I do not think so because, by definition, a human being is endowed with free will. He can use this to choose between good and evil. If he can only perform good or only perform evil, then he is a clockwork orange—meaning that he has the appearance of an organism lovely with color and juice but is in fact only a clockwork toy to be wound up by God or the Devil or (since this is increasingly replacing both) the Almighty State. It is as inhuman to be totally good as it is to be totally evil. The important thing is moral choice. Evil has to exist along with good, in order that moral choice may operate. Life is sustained by the grinding opposition of moral entities. This is what the television news is all about. Unfortunately there is so much original sin in us all that we find evil rather attractive. To devastate is easier and more spectacular than to create. We like to have the pants scared off us by visions of cosmic destruction. To sit down in a dull room and compose the Missa Solemnis or The Anatomy of Melancholy does not make headlines or news flashes. Unfortunately, my little squib of a book was found attractive to many because it was as odorous as a crateful of bad eggs with the miasma of original sin.
It seems priggish or Pollyannaish to deny that my intention in writing the work was to titillate the nastier propensities of my readers. My own healthy inheritance of original sin comes out in the book, and I enjoyed raping and ripping by proxy. It is the novelist's innate cowardice that makes him depute to imaginary personalities the sins that he is too cautious to commit for himself. But the book does also have a moral lesson, and it is the weary traditional one of the fundamental importance of moral choice. It is because this lesson sticks out like a sore thumb that I tend to disparage A Clockwork Orange as a work too didactic to be artistic. It is not the novelist's job to preach; it is his duty to show. I have shown enough, though the curtain of an invented lingo gets in the way—another aspect of my cowardice. Nadsat, a Russified version of English, was meant to muffle the raw response we expect from pornography. It turns the book into a linguistic adventure. People prefer the film because they are scared, rightly, of language.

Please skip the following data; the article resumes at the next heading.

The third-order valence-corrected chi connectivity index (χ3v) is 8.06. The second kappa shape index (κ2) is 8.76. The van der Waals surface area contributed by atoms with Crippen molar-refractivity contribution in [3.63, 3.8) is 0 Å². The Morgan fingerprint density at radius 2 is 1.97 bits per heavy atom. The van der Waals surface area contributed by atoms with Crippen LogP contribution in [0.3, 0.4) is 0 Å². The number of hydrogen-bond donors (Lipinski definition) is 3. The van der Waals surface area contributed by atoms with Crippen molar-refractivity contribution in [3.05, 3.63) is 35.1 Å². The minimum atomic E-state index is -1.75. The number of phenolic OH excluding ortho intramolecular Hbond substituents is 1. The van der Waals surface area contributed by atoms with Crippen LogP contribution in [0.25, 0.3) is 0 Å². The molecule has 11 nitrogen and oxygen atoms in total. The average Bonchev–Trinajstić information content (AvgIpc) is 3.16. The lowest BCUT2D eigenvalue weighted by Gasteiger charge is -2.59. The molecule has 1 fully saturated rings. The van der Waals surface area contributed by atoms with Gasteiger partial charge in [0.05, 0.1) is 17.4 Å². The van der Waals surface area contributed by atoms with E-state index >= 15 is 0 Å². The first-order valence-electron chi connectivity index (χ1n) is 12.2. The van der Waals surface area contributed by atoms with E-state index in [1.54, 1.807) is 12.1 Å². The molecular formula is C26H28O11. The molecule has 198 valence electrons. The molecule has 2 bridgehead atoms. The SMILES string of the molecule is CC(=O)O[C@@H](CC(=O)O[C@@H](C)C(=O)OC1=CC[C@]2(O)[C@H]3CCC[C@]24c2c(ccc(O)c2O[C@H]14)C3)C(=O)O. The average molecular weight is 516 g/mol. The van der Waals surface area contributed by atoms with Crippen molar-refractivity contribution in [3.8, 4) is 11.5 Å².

I don't think I have to remind readers what the title means. Clockwork oranges don't exist, except in the speech of old Londoners. The image was a bizarre one, always used for a bizarre thing. "He's as queer as a clockwork orange" meant he was queer to the limit of queerness. It did not primarily denote homosexuality, though queer was the term used for a member of the inverted fraternity. Europeans who translated the title as Arancia a Orologeria, or Orange Mécanique could not understand its Cockney resonance, and they assumed that it meant a hand grenade, a cheaper kind of explosive pineapple. I mean it to stand for the application of a mechanistic morality to a living organism oozing with juice and sweetness.
Readers of the twenty-first chapter must decide for themselves whether it enhances the book they presumably know or is really a discardable limb. I meant the book to end in this way, but my aesthetic judgment may have been faulty. Writers are rarely their own best critics, nor are critics. "Quod scripsi scripsi," said Pontius Pilate when he made Jesus Christ the king of the Jews. "What I have written I have written." We can destroy what we have written but we cannot unwrite it. With what Dr. Johnson called frigid tranquillity, I leave what I wrote to the judgment of that .00000001 of the American population that cares about such things. Eat this sweetish segment or spit it out. You are free.
This section contains 1,887 words
(approx. 7 pages at 300 words per page)